Ali, 2013(12) Egypt 6 Sound pressure level meter Inadequate
Almeida Filho et al., 2012(8) Brazil 3 Sound pressure level meter Inadequate
Guidini et al., 2012(10) Brazil 10 Sound pressure level meter Inadequate
Eysel-Gosepath et al., 2012(15) Germany 3 Dosimeter Inadequate
Sato and Bradley, 2008(13) Canada 27 Audio software Inadequate
Larsen and Blair, 2008(13) United States 5 Audio software Inadequate
Jaroszewski, Zeigelboim and Lacerda, 2007(9) Brazil 7 Sound pressure level meter Inadequate
Shield and Dockrell, 2004(11) United Kingdom 110 Sound pressure level meter Inadequate

In addition, in five studies noise level was measured with a sound pressure level meter( 8 - 12 ). In one of these studies, a MSL-1325 digital sound pressure level meter from MINIPA Ltd. was used. The measurements took place at five different points of the classroom, and results show that the noise level reached maximum values of 84.3, 96.2, and 93.0 dB, and minimum values of 66.1, 71.1, and 67.4 dB( 8 ).

In another study, a decibel meter type S 2AE from Simpson, model 897, was used, and the measurement was performed at only one point in the classroom during a dictation activity. Noise levels ranged from 59.5 to 71.3 dB( 9 ).

In a study conducted in 2010, the author used an Instrutherm SL-4011 sound pressure level meter. The sound level ranged from 45.00 to 65.00 dB, with a mean value of 58.24 dB( 10 ).

Authors of a study conducted in London, measured the noise with the use of a sound pressure level meter positioned in the classroom during an activity, and the mean total noise level was of 72 dB( 11 ).

In 2013, in a study in Egypt, the author used of a type 2230 sound pressure level meter by Bruel and Kjaer( 12 ). The equipment was placed in the middle of the classroom, at a height corresponding to the position of the students' ears. The total noise level ranged from 61.3 to 73.2 dB.

Two other studies used some kind of software which were connected to a laptop computer in their methodology( 13 , 14 ). In one of them, authors used audio recording software (Cool Edit Pro) for measurements. Recordings from 15 to 20 minutes were conducted, in which the teacher spoke frequently to students. It was observed that, on average, the teachers presented the speech intensity of 60.4 dB and the average noise in classrooms was of 49.1 dB; therefore, the average signal/noise ratio during teaching activities was of 11.0 dB( 13 ).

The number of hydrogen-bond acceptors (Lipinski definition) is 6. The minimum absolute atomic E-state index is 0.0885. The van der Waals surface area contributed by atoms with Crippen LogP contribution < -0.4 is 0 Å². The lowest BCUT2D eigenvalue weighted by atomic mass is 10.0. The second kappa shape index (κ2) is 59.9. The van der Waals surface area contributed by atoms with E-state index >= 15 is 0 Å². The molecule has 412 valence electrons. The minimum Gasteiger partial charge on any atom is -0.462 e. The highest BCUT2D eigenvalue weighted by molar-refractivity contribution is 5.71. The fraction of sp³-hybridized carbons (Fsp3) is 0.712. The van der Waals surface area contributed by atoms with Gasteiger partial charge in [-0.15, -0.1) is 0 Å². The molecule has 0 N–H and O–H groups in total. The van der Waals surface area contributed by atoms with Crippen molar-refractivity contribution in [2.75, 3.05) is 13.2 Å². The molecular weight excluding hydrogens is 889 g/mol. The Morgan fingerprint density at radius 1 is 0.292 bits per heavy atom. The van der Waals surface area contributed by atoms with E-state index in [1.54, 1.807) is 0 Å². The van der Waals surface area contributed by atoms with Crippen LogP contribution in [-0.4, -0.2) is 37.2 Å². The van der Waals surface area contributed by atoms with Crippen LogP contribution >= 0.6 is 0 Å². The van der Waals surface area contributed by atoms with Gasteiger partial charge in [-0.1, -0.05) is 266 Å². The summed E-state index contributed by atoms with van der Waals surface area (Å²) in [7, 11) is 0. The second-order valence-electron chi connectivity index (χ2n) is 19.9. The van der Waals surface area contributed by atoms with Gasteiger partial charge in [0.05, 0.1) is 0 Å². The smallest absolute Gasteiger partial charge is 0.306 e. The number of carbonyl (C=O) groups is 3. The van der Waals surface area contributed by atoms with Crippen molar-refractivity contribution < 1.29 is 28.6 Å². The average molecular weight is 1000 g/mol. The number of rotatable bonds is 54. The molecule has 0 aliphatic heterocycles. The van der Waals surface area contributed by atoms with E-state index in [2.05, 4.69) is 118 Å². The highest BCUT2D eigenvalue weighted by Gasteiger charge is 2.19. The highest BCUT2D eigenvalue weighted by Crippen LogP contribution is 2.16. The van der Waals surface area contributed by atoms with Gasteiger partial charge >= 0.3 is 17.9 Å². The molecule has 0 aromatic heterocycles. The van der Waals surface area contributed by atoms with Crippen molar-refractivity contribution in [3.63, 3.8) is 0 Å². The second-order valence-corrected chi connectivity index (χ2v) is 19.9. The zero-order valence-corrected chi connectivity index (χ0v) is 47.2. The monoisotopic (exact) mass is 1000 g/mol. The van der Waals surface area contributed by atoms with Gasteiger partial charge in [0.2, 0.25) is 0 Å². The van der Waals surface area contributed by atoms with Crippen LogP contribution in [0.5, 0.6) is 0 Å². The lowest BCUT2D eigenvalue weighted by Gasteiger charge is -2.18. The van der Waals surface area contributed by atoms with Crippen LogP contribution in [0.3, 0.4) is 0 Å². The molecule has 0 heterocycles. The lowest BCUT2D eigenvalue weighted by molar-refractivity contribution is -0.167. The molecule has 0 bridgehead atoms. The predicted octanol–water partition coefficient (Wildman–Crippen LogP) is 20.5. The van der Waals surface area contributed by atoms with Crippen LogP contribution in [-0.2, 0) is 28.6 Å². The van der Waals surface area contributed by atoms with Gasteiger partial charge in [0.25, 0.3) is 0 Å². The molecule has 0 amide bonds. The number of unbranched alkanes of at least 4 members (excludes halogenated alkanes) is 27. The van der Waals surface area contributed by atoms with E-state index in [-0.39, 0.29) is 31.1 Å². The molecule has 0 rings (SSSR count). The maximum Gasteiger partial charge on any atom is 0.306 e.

In another study, authors compared measurements performed in classrooms with and without infrared system. The methodology applied was the Techron TEF System-20, connected to a Macintosh laptop. Measurements of sound pressure levels were made for ten minutes at each location while the class was in session. The microphone was placed near the teacher and also at the height of one student's ears (approximately 3.2ft from the floor level), who was in a sitting position. In addition of measuring the signal/noise ratio, the authors compared the use of amplification (infrared) in classroom and the absence of amplification. The results showed average signal/noise ratio of 2 dB without the use of amplification, and of 13 dB using amplification( 14 ).

In only one study, measurements were performed using dosimeters. Type 4436 equipment by the brand Brüel and Kjaer Inc. were used for a period of five hours per day, five days a week, with a dosimeter positioned at a point in the classroom and another positioned near the teacher's ear. The average noise levels were 78 dB near the teacher's ear, and of 70 dB in the room( 15 ).


It is possible to conclude that there is no standardized methodology that can be used for measurements of noise in classrooms, as in other places, such as work environments, where there are occupational hygiene standards establishing criteria and procedures for evaluating exposure to noise. This lack of standardization makes us come across varying methodologies.